The Colombian Coffee Federation has been a leader in promoting coffee quality. “In 1960 the National Federation of Coffee Growers of Colombia invested in Juan Valdez, a friendly, mustachioed coffee grower who, with his mule, trundled his hand-picked beans down from the Colombian mountains . For once, advertising hype essentially matched reality; most Colombian coffee indeed was produced on small mountainside fincas by some two hundred thousand families headed by men such as Juan Valdez . Five months after the campaign began, there was a 300 percent increase in the number of consumers who identified Colombian coffee as the world’s finest .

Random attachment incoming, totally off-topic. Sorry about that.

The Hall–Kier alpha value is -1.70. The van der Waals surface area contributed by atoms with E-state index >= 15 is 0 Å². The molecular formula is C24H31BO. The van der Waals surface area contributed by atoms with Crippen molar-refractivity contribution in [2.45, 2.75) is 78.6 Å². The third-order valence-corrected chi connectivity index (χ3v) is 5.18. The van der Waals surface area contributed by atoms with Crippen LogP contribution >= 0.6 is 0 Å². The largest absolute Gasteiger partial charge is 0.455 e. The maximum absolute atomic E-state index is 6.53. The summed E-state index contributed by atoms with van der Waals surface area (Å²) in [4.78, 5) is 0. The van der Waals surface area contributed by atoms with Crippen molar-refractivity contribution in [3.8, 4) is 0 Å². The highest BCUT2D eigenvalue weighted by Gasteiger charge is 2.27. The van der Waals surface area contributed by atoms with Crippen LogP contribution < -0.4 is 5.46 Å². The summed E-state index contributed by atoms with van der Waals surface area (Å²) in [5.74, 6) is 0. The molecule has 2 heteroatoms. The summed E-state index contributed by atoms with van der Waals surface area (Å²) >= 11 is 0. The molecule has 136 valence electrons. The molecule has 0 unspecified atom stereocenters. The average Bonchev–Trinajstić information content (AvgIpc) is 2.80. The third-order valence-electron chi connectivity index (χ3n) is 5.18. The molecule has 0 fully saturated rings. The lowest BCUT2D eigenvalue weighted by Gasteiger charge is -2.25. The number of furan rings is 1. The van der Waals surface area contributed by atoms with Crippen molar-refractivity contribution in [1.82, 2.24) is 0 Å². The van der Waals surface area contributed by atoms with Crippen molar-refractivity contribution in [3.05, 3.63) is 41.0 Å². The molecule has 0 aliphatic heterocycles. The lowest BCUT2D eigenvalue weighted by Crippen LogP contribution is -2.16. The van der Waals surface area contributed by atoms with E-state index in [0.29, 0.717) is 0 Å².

The campaign was so successful that many roasters not only bragged that their blends contained Colombian beans but also began marketing 100 percent Colombian cans. By creating a value-added product, the Colombians could command a premium price, rising above the price-cutting fray.47/ Since the landmark Colombian effort, other producers have mounted similar efforts, such as in Costa Rica.48/ It is surely true that some consumers in the United States have begun to pay attention to quality in coffee consumption. The Specialty Coffee Association of America 47/ Pendergrast at 285-86. 48/ For examples, see “Drowning in Cheap Coffee,” at 44.